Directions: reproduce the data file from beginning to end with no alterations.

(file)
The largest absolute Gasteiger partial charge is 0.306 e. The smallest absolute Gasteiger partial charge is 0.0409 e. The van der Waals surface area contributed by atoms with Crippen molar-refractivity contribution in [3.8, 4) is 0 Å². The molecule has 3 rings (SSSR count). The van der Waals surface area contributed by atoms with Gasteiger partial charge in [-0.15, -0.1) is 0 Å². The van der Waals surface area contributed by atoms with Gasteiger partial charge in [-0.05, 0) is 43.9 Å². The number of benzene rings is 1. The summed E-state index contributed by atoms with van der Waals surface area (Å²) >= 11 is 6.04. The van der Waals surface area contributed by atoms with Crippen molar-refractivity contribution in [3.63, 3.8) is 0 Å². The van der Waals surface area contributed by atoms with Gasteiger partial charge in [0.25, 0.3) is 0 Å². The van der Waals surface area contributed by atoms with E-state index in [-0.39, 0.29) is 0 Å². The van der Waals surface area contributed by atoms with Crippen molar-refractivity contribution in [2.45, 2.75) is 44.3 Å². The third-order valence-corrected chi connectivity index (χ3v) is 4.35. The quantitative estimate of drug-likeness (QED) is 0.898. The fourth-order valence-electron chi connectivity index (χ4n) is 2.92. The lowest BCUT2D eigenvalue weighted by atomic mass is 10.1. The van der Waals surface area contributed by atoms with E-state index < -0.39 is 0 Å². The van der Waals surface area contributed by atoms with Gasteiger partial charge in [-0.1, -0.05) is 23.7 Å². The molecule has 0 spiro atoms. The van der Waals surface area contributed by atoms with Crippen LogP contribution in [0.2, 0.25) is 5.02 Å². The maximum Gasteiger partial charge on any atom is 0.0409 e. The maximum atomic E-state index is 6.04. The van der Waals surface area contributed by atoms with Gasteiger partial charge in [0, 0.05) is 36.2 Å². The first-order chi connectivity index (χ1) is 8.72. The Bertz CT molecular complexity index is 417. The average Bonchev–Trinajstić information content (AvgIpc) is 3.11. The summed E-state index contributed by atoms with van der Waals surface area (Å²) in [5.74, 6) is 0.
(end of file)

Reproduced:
The largest absolute Gasteiger partial charge is 0.306 e. The smallest absolute Gasteiger partial charge is 0.0409 e. The van der Waals surface area contributed by atoms with Crippen molar-refractivity contribution in [3.8, 4) is 0 Å². The molecule has 3 rings (SSSR count). The van der Waals surface area contributed by atoms with Gasteiger partial charge in [-0.15, -0.1) is 0 Å². The van der Waals surface area contributed by atoms with Gasteiger partial charge in [-0.05, 0) is 43.9 Å². The number of benzene rings is 1. The summed E-state index contributed by atoms with van der Waals surface area (Å²) >= 11 is 6.04. The van der Waals surface area contributed by atoms with Crippen molar-refractivity contribution in [3.63, 3.8) is 0 Å². The van der Waals surface area contributed by atoms with Gasteiger partial charge in [0.25, 0.3) is 0 Å². The van der Waals surface area contributed by atoms with E-state index in [-0.39, 0.29) is 0 Å². The van der Waals surface area contributed by atoms with Crippen molar-refractivity contribution in [2.45, 2.75) is 44.3 Å². The third-order valence-corrected chi connectivity index (χ3v) is 4.35. The quantitative estimate of drug-likeness (QED) is 0.898. The fourth-order valence-electron chi connectivity index (χ4n) is 2.92. The lowest BCUT2D eigenvalue weighted by atomic mass is 10.1. The van der Waals surface area contributed by atoms with E-state index < -0.39 is 0 Å². The van der Waals surface area contributed by atoms with Gasteiger partial charge in [-0.1, -0.05) is 23.7 Å². The molecule has 0 spiro atoms. The van der Waals surface area contributed by atoms with Crippen LogP contribution in [0.2, 0.25) is 5.02 Å². The maximum Gasteiger partial charge on any atom is 0.0409 e. The maximum atomic E-state index is 6.04. The van der Waals surface area contributed by atoms with Gasteiger partial charge in [0, 0.05) is 36.2 Å². The first-order chi connectivity index (χ1) is 8.72. The Bertz CT molecular complexity index is 417. The average Bonchev–Trinajstić information content (AvgIpc) is 3.11. The summed E-state index contributed by atoms with van der Waals surface area (Å²) in [5.74, 6) is 0.